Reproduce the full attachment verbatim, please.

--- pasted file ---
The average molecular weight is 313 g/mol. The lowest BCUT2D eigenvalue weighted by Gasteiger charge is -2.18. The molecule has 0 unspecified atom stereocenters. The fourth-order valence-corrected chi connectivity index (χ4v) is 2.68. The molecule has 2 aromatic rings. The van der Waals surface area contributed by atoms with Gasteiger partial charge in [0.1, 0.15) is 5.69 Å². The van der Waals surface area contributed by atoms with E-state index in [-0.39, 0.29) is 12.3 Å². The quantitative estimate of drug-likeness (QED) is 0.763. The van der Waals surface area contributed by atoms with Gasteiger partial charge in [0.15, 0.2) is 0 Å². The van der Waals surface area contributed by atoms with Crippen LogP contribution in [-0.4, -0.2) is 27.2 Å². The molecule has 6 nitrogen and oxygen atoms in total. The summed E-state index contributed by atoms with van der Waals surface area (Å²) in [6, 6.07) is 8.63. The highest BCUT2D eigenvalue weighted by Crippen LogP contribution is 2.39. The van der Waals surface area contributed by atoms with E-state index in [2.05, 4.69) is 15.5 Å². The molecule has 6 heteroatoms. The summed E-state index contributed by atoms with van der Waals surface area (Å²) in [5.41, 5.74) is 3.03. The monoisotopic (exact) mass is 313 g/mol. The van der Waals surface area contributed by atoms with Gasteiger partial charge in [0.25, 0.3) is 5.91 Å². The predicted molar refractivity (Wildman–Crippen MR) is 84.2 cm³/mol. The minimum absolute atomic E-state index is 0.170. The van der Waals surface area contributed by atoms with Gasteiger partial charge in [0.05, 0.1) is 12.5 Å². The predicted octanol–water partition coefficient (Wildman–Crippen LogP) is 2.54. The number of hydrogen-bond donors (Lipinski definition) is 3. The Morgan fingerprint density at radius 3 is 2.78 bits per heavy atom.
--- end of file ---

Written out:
The average molecular weight is 313 g/mol. The lowest BCUT2D eigenvalue weighted by Gasteiger charge is -2.18. The molecule has 0 unspecified atom stereocenters. The fourth-order valence-corrected chi connectivity index (χ4v) is 2.68. The molecule has 2 aromatic rings. The van der Waals surface area contributed by atoms with Gasteiger partial charge in [0.1, 0.15) is 5.69 Å². The van der Waals surface area contributed by atoms with E-state index in [-0.39, 0.29) is 12.3 Å². The quantitative estimate of drug-likeness (QED) is 0.763. The van der Waals surface area contributed by atoms with Gasteiger partial charge in [0.15, 0.2) is 0 Å². The van der Waals surface area contributed by atoms with Crippen LogP contribution in [-0.4, -0.2) is 27.2 Å². The molecule has 6 nitrogen and oxygen atoms in total. The summed E-state index contributed by atoms with van der Waals surface area (Å²) in [6, 6.07) is 8.63. The highest BCUT2D eigenvalue weighted by Crippen LogP contribution is 2.39. The van der Waals surface area contributed by atoms with E-state index in [2.05, 4.69) is 15.5 Å². The molecule has 6 heteroatoms. The summed E-state index contributed by atoms with van der Waals surface area (Å²) in [5.41, 5.74) is 3.03. The monoisotopic (exact) mass is 313 g/mol. The van der Waals surface area contributed by atoms with Gasteiger partial charge in [0.25, 0.3) is 5.91 Å². The predicted molar refractivity (Wildman–Crippen MR) is 84.2 cm³/mol. The minimum absolute atomic E-state index is 0.170. The van der Waals surface area contributed by atoms with Gasteiger partial charge in [0.05, 0.1) is 12.5 Å². The predicted octanol–water partition coefficient (Wildman–Crippen LogP) is 2.54. The number of hydrogen-bond donors (Lipinski definition) is 3. The Morgan fingerprint density at radius 3 is 2.78 bits per heavy atom.